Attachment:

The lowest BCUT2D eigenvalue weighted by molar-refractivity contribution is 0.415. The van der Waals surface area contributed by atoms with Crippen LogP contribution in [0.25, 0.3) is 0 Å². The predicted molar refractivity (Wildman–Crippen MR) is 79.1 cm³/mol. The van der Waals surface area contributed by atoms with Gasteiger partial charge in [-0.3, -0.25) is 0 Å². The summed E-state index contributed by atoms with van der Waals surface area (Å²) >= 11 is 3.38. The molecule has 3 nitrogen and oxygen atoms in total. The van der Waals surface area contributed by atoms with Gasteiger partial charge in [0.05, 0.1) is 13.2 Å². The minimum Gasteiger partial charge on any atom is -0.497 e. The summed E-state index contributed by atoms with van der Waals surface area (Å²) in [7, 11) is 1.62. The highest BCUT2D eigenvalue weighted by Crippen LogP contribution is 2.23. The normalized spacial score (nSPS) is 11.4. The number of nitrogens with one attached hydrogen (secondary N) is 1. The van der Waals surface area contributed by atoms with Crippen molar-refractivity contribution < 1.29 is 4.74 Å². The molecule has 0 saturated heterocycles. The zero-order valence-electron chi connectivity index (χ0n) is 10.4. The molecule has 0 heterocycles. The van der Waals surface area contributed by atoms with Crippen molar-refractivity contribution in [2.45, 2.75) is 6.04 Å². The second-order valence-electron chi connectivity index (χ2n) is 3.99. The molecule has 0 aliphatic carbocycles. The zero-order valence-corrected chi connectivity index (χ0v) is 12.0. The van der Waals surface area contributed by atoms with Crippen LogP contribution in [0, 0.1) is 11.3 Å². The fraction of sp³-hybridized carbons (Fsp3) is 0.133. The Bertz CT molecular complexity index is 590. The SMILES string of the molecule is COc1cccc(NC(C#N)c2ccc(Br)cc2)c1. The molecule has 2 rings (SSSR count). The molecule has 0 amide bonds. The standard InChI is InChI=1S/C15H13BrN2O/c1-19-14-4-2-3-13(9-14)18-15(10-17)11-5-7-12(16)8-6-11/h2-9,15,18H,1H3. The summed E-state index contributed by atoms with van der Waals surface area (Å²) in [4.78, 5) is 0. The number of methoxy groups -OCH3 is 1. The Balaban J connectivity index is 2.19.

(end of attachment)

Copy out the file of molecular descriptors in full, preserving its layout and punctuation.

The lowest BCUT2D eigenvalue weighted by molar-refractivity contribution is 0.415. The van der Waals surface area contributed by atoms with Crippen LogP contribution in [0.25, 0.3) is 0 Å². The predicted molar refractivity (Wildman–Crippen MR) is 79.1 cm³/mol. The van der Waals surface area contributed by atoms with Gasteiger partial charge in [-0.3, -0.25) is 0 Å². The summed E-state index contributed by atoms with van der Waals surface area (Å²) >= 11 is 3.38. The molecule has 3 nitrogen and oxygen atoms in total. The van der Waals surface area contributed by atoms with Gasteiger partial charge in [0.05, 0.1) is 13.2 Å². The minimum Gasteiger partial charge on any atom is -0.497 e. The summed E-state index contributed by atoms with van der Waals surface area (Å²) in [7, 11) is 1.62. The highest BCUT2D eigenvalue weighted by Crippen LogP contribution is 2.23. The normalized spacial score (nSPS) is 11.4. The number of nitrogens with one attached hydrogen (secondary N) is 1. The van der Waals surface area contributed by atoms with Crippen molar-refractivity contribution < 1.29 is 4.74 Å². The molecule has 0 saturated heterocycles. The zero-order valence-electron chi connectivity index (χ0n) is 10.4. The molecule has 0 heterocycles. The van der Waals surface area contributed by atoms with Crippen molar-refractivity contribution in [2.45, 2.75) is 6.04 Å². The second-order valence-electron chi connectivity index (χ2n) is 3.99. The molecule has 0 aliphatic carbocycles. The zero-order valence-corrected chi connectivity index (χ0v) is 12.0. The van der Waals surface area contributed by atoms with Crippen LogP contribution in [0, 0.1) is 11.3 Å². The fraction of sp³-hybridized carbons (Fsp3) is 0.133. The Bertz CT molecular complexity index is 590. The SMILES string of the molecule is COc1cccc(NC(C#N)c2ccc(Br)cc2)c1. The molecule has 2 rings (SSSR count). The molecule has 0 amide bonds. The standard InChI is InChI=1S/C15H13BrN2O/c1-19-14-4-2-3-13(9-14)18-15(10-17)11-5-7-12(16)8-6-11/h2-9,15,18H,1H3. The summed E-state index contributed by atoms with van der Waals surface area (Å²) in [4.78, 5) is 0. The number of methoxy groups -OCH3 is 1. The Balaban J connectivity index is 2.19.